AS A FINANCIAL PLANNER, my role is to help you build a financial plan that is bespoke to you to help you achieve your goals and objectives, whatever they might be.
More often than not, those goals revolve around retirement and pension planning. If you desire a quiet, serene retirement in the country, fantastic. If it’s buying that yacht and spending a couple of years travelling the world, great. The key is to have a vision – and then I’ll help you to get there.
Many of you will have existing pensions from your time working in the UK (or elsewhere), and it amazes me how many pensions have been forgotten, lost, or just simply left unattended for years. Pension planning is a core part of a financial plan, and with that in mind, let’s outline some basic considerations for you here.
WHAT’S THE DIFFERENCE BETWEEN FINAL SALARY (DEFINED BENEFIT) SCHEMES AND DEFINED CONTRIBUTION SCHEMES?
A final salary or defined benefit (DB) pension is one where the amount of pension you’re paid is based on how many years you’ve worked for your employer and the salary you’ve earned. They then pay you a guaranteed, inflation-proof income for life. Your income is not subject to investment performance of your individual pension, as your previous employer pays the pension and you do not have to make contributions.
These types of scheme are rare these days because the benefits are so good. However, you might have accrued a DB pension from a previous employer, and there are a few companies who do still offer them.
A defined contribution (DC) pension, on the other hand, is one which has an investment value that fluctuates over time. It is built up by you and your employer making contributions to the scheme. The income that you draw from the pension in the future is up to you, but will be dependent on the size of your pot. Income is, therefore, not guaranteed and is subject to the investment performance of your pension.
It is quite common for people to have a combination of DB and DC pension schemes from previous employment, and keeping track of them can be a challenge.
I’VE BEEN CALLED ABOUT TRANSFERRING MY DB PENSION, SHOULD I DO IT?
As always, this very much depends on your personal circumstances.
Transferring a DB pension means you take the value offered by the scheme (called the cash equivalent transfer value, or CETV) and transfer it to a DC scheme, taking on investment risk and giving up the guaranteed income.
With interest rates at historic lows, CETVs of DB pensions are currently very high and seemingly very attractive. However, because the guaranteed income is so valuable, under almost all circumstances, the Financial Conduct Authority believes the pension shouldn’t be transferred unless there is a compelling reason to transfer and give up the guaranteed income. In order to transfer a DB scheme, advice has to be given by a UK regulated adviser, which typically costs £2,500 just for a report – and the advice may still be to remain in the scheme.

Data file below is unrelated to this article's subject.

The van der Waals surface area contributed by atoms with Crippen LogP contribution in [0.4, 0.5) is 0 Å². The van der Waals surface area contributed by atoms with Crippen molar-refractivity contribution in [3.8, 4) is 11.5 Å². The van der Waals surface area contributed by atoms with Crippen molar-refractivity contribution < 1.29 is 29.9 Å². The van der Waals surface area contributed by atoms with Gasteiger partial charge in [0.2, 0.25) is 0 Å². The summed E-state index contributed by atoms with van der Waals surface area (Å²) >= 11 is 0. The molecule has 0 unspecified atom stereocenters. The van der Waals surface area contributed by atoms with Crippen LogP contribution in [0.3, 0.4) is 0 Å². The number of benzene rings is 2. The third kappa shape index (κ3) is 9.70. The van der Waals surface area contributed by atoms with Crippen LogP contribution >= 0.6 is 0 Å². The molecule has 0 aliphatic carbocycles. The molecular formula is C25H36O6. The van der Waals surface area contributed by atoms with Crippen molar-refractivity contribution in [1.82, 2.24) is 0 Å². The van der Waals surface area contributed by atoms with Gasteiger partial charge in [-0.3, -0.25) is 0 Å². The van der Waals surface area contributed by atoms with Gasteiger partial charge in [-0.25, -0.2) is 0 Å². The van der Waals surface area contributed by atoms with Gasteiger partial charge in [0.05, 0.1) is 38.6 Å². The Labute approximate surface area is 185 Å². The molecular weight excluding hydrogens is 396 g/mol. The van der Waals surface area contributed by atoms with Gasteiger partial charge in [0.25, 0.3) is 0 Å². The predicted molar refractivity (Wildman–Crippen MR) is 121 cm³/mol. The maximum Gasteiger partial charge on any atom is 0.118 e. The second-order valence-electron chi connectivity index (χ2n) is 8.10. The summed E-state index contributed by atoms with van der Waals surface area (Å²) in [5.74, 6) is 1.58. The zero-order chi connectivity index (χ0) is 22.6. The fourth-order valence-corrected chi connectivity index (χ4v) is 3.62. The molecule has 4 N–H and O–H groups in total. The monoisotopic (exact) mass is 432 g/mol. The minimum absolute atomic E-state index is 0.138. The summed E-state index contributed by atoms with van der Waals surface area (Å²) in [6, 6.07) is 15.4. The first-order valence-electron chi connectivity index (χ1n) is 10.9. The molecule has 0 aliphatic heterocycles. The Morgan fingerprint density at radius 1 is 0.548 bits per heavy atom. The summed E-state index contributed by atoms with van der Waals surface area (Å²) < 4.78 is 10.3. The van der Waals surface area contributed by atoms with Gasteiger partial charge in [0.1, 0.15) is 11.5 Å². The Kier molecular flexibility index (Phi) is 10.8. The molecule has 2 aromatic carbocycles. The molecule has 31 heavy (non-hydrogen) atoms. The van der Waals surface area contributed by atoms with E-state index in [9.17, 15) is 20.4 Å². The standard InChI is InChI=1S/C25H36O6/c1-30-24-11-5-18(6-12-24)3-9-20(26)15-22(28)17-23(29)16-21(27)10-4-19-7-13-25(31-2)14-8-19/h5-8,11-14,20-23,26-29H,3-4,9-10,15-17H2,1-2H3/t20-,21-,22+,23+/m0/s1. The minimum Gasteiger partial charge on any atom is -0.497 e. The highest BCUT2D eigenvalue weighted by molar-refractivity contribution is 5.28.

WHAT ABOUT MY DC PENSION(S)?
There are many reasons to transfer your DC plan(s) into a Self-Invested Personal Pension (SIPP). Some of these reasons might be:
- Consolidation of pension plans to reduce administrative burdens
- Increased investment options for potentially greater performance
- Active management and ongoing advice
- Increased flexibility and retirement options
Whatever the reason, it is vitally important to take advice before transferring any pension and I typically advise people to also get a second opinion on the recommended destination for the pension transfer.
Unfortunately, there are still plenty of so called ‘advisers’ recommending that pensions be transferred into high commission-paying products with undisclosed fees. It goes without saying that these should be avoided, but they’re not always obvious, so a second opinion is invaluable to ensure the advice is clear, fair, and not misleading.
The key to pension planning is to team up with a trustworthy, qualified financial planner to help you build a robust, holistic financial plan, and then ensure you’re on track by regularly reviewing the plan.
If you have questions around pensions that you might have, would like existing pensions reviewed, or would like a second opinion on a recommendation that you’ve received, please feel free to contact me.
Jamie is a Chartered Financial Planner and strives to raise the standards of international financial planning in Malaysia and Asia.
You may direct any inquiries to [email protected] or call +6014-734 6689.
A version of this article was initially published in the May 2021 edition of The Expat.
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